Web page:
by Chris Koellhoffer, IHM February 13, 2022
Today is a rarity in my world: though I woke up at 4:30 am, I didn’t move. I simply savored the comfort of the flannel sheets and the utter stillness of the room. I also savored what my calendar revealed: no need to get myself moving immediately into the day, on to a cup of tea, on to a quick shower, on to a car in need of defrosting.
So I lingered in bed for a while, giving thanks for what is surely a life of acknowledged privilege: That I make my home in an environment that’s welcoming, safe, and nurturing of my creative spirit. That I belong to a community that inspires, challenges, and offers my life meaning. That I have friends and family who love and cherish me. That I’ve been granted expansive educational opportunities and profound life-changing experiences. That every day my spirituality ministry brings me into an arena where I get to witness the Holy at work in people’s lives.
I was in one of those arenas yesterday when I offered a retreat for our IHM Associates. I was moved by witnessing their joy in coming together, their hunger for spirituality, the depth of their own lives of prayer. And then, I was emotionally spent, with no thought of writing this blog. When I climbed into bed exhausted, I prayed for Spirit and for words.
This morning, it was my fuzzy, raggedy slippers that spoke to me. Over time, they’ve conformed themselves to the shape of my gnarled toes and bony feet. They feel like home. They feel like a blessing. And they reminded me of Julian Norwich’s comments about putting on God like a garment, because every morning when I slip my feet into them, I pray that the Holy One will walk with me into the day ahead. In My Soul in Silence Waits, Margaret Guenther stretched that image of God to “a favorite roomy sweater, a little baggy in just the right places, or maybe a soft old bathrobe.” St. Paul called it putting on the mind of Christ (Romans 13:14) like a piece of clothing. (But apparently Paul didn’t share my practice of lounging in bed because the Message Bible’s translation of his words is, “Get out of bed and get dressed! Don’t loiter and linger…Dress yourselves in Christ, and be up and about!”)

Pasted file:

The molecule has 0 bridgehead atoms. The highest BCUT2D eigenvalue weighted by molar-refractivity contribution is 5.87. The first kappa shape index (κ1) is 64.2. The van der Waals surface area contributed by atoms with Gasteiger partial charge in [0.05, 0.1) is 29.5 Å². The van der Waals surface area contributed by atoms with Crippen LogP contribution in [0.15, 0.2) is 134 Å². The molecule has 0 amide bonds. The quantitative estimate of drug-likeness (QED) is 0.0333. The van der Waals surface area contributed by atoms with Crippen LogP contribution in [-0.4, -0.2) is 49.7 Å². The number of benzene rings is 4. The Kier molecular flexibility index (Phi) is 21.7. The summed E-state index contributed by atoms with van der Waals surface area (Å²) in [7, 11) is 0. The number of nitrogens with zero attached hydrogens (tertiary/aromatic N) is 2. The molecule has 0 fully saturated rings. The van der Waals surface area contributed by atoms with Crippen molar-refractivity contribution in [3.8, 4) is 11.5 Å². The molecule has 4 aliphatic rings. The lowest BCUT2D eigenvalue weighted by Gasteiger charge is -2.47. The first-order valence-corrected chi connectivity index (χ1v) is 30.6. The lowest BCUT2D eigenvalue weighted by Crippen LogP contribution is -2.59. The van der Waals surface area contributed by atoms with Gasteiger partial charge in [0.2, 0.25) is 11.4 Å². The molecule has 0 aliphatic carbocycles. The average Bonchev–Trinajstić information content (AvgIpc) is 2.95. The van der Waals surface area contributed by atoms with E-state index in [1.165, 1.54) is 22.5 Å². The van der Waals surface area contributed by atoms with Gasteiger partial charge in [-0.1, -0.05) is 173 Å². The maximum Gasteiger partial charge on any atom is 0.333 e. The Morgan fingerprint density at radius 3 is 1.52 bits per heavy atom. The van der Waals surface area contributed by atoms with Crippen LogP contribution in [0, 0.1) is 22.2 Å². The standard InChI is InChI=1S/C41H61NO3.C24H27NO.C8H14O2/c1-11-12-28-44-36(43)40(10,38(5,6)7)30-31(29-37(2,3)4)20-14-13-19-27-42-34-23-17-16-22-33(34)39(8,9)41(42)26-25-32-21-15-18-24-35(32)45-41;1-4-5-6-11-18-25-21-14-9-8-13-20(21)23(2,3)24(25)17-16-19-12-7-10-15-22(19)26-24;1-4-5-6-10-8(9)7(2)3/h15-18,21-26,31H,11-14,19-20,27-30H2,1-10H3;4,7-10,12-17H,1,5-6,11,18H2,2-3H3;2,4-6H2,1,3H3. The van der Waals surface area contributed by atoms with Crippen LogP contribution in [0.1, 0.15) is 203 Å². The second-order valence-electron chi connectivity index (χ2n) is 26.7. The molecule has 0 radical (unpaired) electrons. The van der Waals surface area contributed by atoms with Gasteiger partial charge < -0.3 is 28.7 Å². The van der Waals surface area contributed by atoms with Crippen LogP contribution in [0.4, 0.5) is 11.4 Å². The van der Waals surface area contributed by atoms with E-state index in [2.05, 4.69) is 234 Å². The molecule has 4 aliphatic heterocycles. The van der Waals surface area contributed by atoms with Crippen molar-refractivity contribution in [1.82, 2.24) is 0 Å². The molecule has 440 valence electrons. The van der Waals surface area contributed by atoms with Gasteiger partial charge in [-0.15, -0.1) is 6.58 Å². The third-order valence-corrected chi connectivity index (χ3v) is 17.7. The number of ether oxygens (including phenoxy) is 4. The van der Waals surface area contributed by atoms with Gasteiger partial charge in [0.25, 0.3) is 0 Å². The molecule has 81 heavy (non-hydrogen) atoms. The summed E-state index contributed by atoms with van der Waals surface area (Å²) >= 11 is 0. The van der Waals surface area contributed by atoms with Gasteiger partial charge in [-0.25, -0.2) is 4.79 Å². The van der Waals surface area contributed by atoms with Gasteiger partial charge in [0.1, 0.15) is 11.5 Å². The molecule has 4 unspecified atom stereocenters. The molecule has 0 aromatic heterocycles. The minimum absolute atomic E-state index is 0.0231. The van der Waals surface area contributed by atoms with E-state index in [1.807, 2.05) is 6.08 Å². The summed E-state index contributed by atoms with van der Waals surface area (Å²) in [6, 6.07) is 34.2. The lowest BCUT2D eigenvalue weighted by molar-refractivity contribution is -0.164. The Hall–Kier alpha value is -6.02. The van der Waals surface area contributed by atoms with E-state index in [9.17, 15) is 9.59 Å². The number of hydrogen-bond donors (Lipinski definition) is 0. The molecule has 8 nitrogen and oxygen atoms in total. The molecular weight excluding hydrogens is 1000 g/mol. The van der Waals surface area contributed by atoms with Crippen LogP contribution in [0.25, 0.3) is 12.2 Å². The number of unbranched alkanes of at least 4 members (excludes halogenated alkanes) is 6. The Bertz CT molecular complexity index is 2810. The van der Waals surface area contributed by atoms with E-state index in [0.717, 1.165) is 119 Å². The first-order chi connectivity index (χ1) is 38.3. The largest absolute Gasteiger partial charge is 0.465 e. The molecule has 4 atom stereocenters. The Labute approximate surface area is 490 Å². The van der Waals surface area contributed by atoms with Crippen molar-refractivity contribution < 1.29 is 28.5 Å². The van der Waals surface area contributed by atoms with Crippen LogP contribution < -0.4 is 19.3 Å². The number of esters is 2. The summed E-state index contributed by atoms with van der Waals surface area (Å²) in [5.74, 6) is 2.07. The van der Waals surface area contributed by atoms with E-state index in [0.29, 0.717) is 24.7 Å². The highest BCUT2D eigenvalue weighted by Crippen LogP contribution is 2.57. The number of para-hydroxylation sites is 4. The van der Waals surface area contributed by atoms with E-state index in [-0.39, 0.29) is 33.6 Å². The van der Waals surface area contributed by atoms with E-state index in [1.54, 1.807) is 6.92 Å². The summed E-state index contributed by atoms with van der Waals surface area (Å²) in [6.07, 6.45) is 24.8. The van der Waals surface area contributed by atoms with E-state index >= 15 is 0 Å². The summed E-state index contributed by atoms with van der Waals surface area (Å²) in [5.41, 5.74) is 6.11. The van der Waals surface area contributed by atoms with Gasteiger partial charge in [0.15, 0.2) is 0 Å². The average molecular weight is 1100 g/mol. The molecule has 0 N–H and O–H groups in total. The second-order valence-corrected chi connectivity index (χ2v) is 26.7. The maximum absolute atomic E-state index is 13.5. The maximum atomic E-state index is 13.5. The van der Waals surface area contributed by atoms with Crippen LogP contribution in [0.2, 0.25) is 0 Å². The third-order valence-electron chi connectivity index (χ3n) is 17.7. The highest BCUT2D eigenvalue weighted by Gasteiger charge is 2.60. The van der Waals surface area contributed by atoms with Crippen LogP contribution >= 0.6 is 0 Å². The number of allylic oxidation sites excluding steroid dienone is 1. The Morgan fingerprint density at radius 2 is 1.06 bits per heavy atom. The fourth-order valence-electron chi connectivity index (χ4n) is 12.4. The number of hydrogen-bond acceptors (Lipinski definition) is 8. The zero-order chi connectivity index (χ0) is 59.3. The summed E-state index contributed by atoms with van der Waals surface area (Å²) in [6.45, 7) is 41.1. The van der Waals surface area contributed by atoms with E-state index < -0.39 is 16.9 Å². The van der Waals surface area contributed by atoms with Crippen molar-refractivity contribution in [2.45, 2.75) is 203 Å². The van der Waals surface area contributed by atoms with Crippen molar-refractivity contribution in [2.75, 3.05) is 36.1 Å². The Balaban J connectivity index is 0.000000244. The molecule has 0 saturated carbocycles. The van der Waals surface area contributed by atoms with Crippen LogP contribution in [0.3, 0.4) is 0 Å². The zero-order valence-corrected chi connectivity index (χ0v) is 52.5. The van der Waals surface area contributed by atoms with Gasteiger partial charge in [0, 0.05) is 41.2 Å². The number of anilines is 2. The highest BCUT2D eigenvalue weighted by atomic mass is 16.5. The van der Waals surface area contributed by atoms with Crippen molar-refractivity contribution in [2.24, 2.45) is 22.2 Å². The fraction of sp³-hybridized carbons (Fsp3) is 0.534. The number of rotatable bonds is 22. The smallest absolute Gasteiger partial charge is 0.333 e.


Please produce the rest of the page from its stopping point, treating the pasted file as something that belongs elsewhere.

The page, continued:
So what does it mean to clothe ourselves in the Holy? In Putting on the Mind of Christ, Jim Merion notes that to clothe ourselves in the Holy, to put on the mind of Christ, is not just to admire Christ but to acquire his consciousness. This is beyond questions of wardrobe. This is about acting as the Holy One would. How do we see the world through the eyes of God or feel with the divine heart? How do we clothe ourselves in compassion so that we move closer to fulfillment God’s dream of abundant life for everyone? How do we put on the garment of healing for a world both beautiful and broken?
These are the big questions that came from my frayed and tattered slippers. It seems I won’t be discarding them any time soon. After all, they brought me to this. And then they brought me to you.
Sit in stillness with the Holy One.
If you have a garment that expresses your image of God, hold it, or wear it, or imagine it.
Ask to be in sync with the beating heart of the Holy One.
Ask to see with the eyes with which God gazes at our world.
Wrap this worldview around yourself, and linger in this image.
Featured image: Source unknown
Thank you for your prayerful support of all who were part of the retreat day I led for IHM Associates. Their living of IHM spirituality continues to inspire all who know them.
On February 14, as we celebrate the feast of love known as Valentine’s Day, know that you who follow, support, and comment on Mining the Now are specially in my heart and prayer.
To automatically subscribe to receive new posts from Mining the Now:
Go to the Home Page of Mining the Now (chriskoellhofferihm.org) In the left-hand column above the section marked “Archives,” you’ll see the words, “Subscribe to blog via email.”
Enter your email address in the space provided and then click on “Subscribe” and follow any prompts. You’ll then be subscribed to automatically receive any future blog posts from Mining the Now.
Thank you for following!